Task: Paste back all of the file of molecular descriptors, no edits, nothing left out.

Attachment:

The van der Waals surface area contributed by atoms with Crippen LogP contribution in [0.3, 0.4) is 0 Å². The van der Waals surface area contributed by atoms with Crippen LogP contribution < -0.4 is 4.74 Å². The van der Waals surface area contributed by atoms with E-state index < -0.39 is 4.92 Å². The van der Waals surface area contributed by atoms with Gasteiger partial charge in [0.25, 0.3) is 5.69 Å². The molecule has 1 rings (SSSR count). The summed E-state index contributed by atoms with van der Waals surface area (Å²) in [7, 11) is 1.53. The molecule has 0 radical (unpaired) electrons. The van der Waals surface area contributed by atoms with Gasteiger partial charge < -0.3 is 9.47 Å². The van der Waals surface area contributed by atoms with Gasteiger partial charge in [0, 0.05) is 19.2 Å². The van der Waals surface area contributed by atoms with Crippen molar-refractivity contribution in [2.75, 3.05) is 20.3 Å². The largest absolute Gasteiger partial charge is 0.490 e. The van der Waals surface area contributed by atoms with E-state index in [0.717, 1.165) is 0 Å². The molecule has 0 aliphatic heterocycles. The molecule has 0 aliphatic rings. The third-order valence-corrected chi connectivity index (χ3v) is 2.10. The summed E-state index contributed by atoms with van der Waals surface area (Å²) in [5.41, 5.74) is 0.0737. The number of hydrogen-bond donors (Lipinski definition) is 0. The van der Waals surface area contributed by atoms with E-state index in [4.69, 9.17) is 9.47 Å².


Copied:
The van der Waals surface area contributed by atoms with Crippen LogP contribution in [0.3, 0.4) is 0 Å². The van der Waals surface area contributed by atoms with Crippen LogP contribution < -0.4 is 4.74 Å². The van der Waals surface area contributed by atoms with E-state index < -0.39 is 4.92 Å². The van der Waals surface area contributed by atoms with Gasteiger partial charge in [0.25, 0.3) is 5.69 Å². The molecule has 1 rings (SSSR count). The summed E-state index contributed by atoms with van der Waals surface area (Å²) in [7, 11) is 1.53. The molecule has 0 radical (unpaired) electrons. The van der Waals surface area contributed by atoms with Gasteiger partial charge < -0.3 is 9.47 Å². The van der Waals surface area contributed by atoms with Gasteiger partial charge in [0, 0.05) is 19.2 Å². The van der Waals surface area contributed by atoms with Crippen molar-refractivity contribution in [2.75, 3.05) is 20.3 Å². The largest absolute Gasteiger partial charge is 0.490 e. The van der Waals surface area contributed by atoms with E-state index in [0.717, 1.165) is 0 Å². The molecule has 0 aliphatic heterocycles. The molecule has 0 aliphatic rings. The third-order valence-corrected chi connectivity index (χ3v) is 2.10. The summed E-state index contributed by atoms with van der Waals surface area (Å²) in [5.41, 5.74) is 0.0737. The number of hydrogen-bond donors (Lipinski definition) is 0. The van der Waals surface area contributed by atoms with E-state index in [4.69, 9.17) is 9.47 Å².